Liz Cheney blasts Democrats after Tlaib remarks: ‘It’s absolutely despicable and it’s got to stop’
House Republican Conference Chair Rep. Liz Cheney sound off on Democrat Rep. Rashida Tlaib’s remarks on the Holocaust and the response from party leadership.
Rep. Liz Cheney, R-Wyo, said in an interview that aired Sunday that text messages between former FBI investigators Peter Strzok and Lisa Page “sound an awful lot like a coup” and could even be treason.
“I think what is really crucially important to remember here is that you had Strzok and Page who were in charge of launching this investigation and they were saying things like, 'We must stop this president, we need an insurance policy against this president,'” she said on ABC News' “This Week.”
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"In my view when you have people that are in the highest echelons of the law enforcement of this nation saying things like that, that sounds an awful lot like a coup — and it could well be treason and I think we need to know more,” she said.
Cheney was referring to the anti-Trump texts uncovered last year by Department of Justice Inspector General Michael Horowitz. Both Strzok and Page were involved in the FBI’s initial counterintelligence investigation into Russian meddling and potential collusion with Trump campaign associates during the 2016 election, and later served on Special Counsel Robert Mueller’s team.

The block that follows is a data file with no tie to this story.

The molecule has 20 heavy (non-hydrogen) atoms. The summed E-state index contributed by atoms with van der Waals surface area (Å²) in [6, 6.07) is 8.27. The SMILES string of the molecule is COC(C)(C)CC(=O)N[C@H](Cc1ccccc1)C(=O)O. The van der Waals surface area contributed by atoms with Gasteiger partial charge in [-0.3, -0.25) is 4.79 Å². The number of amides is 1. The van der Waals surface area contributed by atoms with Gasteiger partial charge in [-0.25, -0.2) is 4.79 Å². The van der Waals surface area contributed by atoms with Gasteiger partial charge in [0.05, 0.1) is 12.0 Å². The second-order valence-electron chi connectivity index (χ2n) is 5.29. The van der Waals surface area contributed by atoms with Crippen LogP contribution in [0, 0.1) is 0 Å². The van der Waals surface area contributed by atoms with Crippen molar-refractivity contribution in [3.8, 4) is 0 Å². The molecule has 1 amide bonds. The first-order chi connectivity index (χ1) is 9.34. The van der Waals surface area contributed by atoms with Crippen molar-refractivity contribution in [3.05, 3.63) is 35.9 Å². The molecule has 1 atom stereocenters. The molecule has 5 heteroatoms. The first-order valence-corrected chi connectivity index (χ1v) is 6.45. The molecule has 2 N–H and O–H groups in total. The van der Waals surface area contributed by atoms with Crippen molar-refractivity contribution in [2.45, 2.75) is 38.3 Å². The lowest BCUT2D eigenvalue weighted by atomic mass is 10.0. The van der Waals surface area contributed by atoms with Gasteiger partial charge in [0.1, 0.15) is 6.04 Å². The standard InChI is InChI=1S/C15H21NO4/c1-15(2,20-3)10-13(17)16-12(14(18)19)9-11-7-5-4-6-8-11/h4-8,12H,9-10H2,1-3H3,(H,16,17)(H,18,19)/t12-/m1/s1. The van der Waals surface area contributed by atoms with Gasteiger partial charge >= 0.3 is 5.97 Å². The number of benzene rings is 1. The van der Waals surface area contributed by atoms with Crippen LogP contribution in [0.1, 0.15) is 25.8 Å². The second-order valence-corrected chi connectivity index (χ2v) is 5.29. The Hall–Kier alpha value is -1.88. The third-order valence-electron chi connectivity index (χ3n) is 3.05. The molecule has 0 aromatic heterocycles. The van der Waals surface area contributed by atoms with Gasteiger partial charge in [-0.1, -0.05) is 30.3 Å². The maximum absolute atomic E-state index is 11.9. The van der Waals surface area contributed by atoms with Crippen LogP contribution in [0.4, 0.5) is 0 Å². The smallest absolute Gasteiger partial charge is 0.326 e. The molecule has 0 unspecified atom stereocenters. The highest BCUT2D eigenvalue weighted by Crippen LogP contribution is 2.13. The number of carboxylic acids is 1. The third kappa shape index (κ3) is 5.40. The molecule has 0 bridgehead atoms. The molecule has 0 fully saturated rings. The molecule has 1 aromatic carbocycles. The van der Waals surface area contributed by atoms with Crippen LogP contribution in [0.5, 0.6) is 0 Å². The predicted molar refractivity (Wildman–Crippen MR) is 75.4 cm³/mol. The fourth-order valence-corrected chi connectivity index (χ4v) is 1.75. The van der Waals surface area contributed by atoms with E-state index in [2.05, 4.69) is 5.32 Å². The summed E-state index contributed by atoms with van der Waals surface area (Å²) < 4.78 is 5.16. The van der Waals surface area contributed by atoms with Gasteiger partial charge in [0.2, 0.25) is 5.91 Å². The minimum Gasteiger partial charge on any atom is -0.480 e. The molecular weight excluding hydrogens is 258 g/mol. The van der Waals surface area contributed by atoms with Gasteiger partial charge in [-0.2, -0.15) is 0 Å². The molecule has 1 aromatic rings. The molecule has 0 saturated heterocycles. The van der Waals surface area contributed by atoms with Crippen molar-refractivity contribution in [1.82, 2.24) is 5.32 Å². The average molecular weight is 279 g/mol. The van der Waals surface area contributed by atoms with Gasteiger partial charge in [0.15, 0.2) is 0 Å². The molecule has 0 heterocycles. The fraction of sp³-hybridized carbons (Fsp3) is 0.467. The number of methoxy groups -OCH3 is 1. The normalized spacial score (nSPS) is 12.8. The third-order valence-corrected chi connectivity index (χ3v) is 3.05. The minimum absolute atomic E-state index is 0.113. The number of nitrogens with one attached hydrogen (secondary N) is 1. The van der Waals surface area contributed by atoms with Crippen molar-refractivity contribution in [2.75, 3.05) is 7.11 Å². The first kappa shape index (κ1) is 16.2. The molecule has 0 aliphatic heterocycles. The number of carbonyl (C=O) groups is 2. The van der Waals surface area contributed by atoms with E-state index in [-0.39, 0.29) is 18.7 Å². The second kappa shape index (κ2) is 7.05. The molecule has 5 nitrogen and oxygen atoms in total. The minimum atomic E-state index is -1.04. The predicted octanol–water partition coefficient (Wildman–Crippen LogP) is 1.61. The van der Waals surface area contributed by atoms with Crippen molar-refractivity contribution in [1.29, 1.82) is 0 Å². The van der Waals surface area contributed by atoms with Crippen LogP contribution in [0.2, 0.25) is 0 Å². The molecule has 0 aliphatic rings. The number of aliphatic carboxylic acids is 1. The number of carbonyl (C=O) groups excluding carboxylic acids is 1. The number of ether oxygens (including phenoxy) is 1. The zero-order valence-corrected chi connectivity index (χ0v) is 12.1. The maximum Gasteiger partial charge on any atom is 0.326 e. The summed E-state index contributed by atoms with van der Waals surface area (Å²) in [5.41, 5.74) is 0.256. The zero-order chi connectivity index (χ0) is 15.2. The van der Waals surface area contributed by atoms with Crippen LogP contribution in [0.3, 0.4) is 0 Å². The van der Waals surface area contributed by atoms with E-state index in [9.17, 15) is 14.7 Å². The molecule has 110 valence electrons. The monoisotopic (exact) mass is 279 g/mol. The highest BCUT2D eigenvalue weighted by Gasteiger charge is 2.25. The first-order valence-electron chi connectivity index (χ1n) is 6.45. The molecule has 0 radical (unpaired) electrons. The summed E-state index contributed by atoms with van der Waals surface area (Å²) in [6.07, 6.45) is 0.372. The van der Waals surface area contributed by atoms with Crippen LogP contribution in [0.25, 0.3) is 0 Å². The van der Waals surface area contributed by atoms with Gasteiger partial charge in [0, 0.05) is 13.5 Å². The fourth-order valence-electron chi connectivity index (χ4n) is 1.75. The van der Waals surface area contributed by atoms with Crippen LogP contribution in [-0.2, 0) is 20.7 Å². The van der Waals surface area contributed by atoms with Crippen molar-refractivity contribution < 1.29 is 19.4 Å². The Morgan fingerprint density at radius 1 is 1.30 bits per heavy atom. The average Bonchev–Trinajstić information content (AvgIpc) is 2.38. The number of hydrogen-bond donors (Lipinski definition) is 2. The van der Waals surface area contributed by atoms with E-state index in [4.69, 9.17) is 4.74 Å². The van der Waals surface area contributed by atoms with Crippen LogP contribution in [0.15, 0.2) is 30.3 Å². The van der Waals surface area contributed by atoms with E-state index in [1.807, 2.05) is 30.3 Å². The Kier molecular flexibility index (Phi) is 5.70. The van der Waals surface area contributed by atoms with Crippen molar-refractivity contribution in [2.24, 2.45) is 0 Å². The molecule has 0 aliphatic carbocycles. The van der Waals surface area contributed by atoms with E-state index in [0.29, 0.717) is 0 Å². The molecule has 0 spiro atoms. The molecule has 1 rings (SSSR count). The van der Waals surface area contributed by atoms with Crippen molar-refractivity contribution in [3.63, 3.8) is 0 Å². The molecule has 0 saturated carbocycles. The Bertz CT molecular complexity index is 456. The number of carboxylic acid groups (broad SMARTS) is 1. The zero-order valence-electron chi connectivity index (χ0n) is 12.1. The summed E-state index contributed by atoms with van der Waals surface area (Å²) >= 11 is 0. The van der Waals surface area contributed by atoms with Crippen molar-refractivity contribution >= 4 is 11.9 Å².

In an August 2016 text message exchange, they talked about Trump’s chance of being elected president.
“[Trump’s] not ever going to become president, right? Right?!” Page texted Strzok.
“No. No he won’t. We’ll stop it,” Strzok responded.
In another text the two talked of an “insurance policy” against the election of then-candidate Trump. Page essentially confirmed in an interview with lawmakers that this referred to the Russia investigation.
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She also explained that officials were proceeding with caution, concerned about the implications of the case while not wanting to go at "total breakneck speed" and risk burning sources as they presumed Trump wouldn't be elected anyway.
Horowitz, who was investigating the bureau’s handling of the investigation into Hillary Clinton’s use of a private email server while secretary of state, is now investigating alleged surveillance abuses during the 2016 campaign.
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Trump on Thursday issued a memo giving Attorney General William Barr the authority to declassify any documents related to surveillance of the Trump campaign in 2016.
“We want to be very transparent, so as you know, I declassified everything,” Trump told reporters Friday. “We are exposing everything.”
Fox News' Brooke Singman contributed to this report.
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